More than one fourth of companies will go belly-up during their first year. In a digital age that enables just about anyone to launch their own company, it’s critical for you to know how to properly navigate the first 12 months of your budding biz.
Here are some pro tips for helping you be amongst the companies that succeed during their first year.
Why the First Year is So Important
During the first year of running a business, you will be spending more money than will be coming in. This is because there are tons of bills to pay – from getting the proper type of marketing for a startup to finding offices; you will not be experiencing much success over night.
Rome wasn’t built in a day, and neither will your company. It’s typical for everything to happen at a slower pace. If you don’t pace yourself, and your checking account, your biz will most likely be a flop.
The Importance of Savings
As stated above, you will be spending more money than you earn during your first year of business. Very few companies make much profit during their initial year – if any profit at all. The old adage rings true: It takes money to make money.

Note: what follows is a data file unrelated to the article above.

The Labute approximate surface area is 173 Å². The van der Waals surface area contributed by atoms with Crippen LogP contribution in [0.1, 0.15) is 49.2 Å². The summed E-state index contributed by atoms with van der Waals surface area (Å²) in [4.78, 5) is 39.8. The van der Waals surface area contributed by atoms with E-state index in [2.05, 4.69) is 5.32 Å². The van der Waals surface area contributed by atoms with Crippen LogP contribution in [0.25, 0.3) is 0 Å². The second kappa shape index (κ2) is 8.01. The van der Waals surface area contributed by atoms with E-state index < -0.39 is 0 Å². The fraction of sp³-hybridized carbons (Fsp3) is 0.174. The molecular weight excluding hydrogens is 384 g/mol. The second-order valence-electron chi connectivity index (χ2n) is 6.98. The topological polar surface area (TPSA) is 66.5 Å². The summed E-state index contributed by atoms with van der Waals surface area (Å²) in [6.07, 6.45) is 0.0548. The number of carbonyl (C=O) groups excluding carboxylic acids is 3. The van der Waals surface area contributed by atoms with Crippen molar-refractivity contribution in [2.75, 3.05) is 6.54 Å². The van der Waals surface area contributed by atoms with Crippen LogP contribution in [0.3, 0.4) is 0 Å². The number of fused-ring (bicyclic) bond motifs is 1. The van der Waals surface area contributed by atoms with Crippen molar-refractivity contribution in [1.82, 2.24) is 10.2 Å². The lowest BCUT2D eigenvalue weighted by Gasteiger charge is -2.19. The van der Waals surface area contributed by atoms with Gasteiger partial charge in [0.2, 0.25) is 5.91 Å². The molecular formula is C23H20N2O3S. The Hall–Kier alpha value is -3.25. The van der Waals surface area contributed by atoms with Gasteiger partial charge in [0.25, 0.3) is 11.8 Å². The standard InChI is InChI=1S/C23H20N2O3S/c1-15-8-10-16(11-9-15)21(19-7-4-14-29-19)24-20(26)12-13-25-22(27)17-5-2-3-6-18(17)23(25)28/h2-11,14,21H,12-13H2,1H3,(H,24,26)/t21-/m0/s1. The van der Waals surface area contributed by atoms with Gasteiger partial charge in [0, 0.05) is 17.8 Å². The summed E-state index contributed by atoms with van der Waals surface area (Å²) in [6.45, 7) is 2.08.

A good rule of thumb is to have at least one year of savings in the bank to live off of before you quit your 9 to 5. If you are not planning on finding investors, take out a small business loan from your bank or raise capital before you even try to launch your company.
And be prepared for rainy days to come. Other than first year start-up costs, such as tax, insurance, and expected expenses, you need some extra cash in case things don’t run as smoothly as you hoped they would.
Marketing Done Right
It’s important to get the word out about your biz before you even launch. Internet marketing is a cheap and efficient way to generate buzz about your brand. This is something that you can even do yourself with the help of a webpage and social media accounts.
Most Common Issues During Your First Year
- Having too high expectations for your company during the first year
- Not spending money wisely
- Selling yourself first and not the company
- Cost benefits and profits not taken into consideration
As you can see, there are many hurdles in your way during your first year of business. If you are going to grow your company to its full potential, it’s critical that you keep the aforementioned tips in mind. Spend wisely, have a backup parachute in place, have at least one year of savings in the bank, and always expect the unexpected.